Menu ENN Search
Language: English Français

Bridging humanitarian aid and development

This question was posted the Cross-cutting issues forum area and has 0 replies. You can also reply via email – be sure to leave the subject unchanged.

» Post a reply

Anonymous 3186

Normal user

20 Mar 2017, 20:38

Hi All,

The need to bridge the humanitarian and development worlds is increasingly acknowledged and advocated for, both in university lectures, journal articles, larger agency meetings and conferences, etc.

This bridge is often discussed in the context of conflict and resilience. This is indeed very important, and a field where a lot is to be explored and learned. This bridge should address the way we think of aid and development, our conceptual frameworks, funding and institutional mandates, program design and evaluation.

I am interested to learn which universities or research organizations are conducting such research, or are thinking about this in terms of nutrition and the larger socio-determinants of nutrition. I have experience working in both the humanitarian aid and development field, both from the donor side and the "receiver" side. I am very interested in reading more on the theory out there on how we can bridge these worlds, and learn about any research that is trying to do this, both in terms of policy and experimental research. I am not sure if this even exists, at least from the experimental research side. How does one use research to inform policy when our policies may not be well-suited for the complex systems we live in?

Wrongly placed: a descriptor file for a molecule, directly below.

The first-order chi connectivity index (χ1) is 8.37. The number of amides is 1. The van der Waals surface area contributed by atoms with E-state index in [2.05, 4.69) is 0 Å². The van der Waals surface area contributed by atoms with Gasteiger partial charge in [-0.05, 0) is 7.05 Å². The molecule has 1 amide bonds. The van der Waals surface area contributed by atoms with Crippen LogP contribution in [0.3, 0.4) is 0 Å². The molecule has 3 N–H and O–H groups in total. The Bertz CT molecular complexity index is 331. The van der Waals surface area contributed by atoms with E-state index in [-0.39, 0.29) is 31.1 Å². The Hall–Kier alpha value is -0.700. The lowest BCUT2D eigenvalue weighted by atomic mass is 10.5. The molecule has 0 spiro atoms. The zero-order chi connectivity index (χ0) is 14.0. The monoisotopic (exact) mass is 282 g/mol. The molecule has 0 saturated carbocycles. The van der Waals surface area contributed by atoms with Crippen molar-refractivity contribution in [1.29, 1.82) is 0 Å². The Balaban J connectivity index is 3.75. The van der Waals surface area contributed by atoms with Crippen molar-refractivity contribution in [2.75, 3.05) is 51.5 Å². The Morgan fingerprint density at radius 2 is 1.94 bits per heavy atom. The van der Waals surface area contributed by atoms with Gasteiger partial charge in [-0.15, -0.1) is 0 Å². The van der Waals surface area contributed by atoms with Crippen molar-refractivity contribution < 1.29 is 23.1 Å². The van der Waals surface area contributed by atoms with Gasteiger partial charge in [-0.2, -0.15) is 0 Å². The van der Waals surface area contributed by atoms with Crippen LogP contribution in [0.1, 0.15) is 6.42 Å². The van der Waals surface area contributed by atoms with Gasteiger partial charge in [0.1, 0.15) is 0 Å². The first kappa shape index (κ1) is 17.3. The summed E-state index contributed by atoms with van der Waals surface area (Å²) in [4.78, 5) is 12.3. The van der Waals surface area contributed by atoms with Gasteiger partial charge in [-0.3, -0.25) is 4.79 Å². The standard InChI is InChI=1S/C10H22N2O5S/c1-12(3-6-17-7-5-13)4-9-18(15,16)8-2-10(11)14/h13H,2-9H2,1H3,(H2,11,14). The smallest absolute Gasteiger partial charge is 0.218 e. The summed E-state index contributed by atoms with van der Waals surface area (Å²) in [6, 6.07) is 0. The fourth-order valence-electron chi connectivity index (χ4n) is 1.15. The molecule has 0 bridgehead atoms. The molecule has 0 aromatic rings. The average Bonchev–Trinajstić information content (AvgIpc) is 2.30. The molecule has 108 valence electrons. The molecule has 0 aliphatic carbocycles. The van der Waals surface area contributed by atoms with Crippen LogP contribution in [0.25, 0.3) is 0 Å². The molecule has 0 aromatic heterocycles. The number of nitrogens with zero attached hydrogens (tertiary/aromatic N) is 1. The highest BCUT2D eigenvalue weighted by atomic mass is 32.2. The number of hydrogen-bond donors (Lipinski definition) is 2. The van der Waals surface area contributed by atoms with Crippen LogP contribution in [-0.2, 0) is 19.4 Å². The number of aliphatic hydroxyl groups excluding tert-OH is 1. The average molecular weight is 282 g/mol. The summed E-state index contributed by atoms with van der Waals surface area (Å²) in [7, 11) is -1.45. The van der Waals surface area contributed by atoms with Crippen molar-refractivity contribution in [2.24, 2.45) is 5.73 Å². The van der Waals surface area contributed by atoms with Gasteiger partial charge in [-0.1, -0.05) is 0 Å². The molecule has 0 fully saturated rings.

I am aware of the literature on agriculture and resilience, in the context of climate change and nutrition, etc. But what about non-agriculture communities, like urban slums, where nutrition is so heavily affected by poverty and poor sanitation, and lack of employment/opportunity? Have any studies been done to look at the different impacts of quick response aid compared to longer term development investment?

Thanks very much.

Back to top

» Post a reply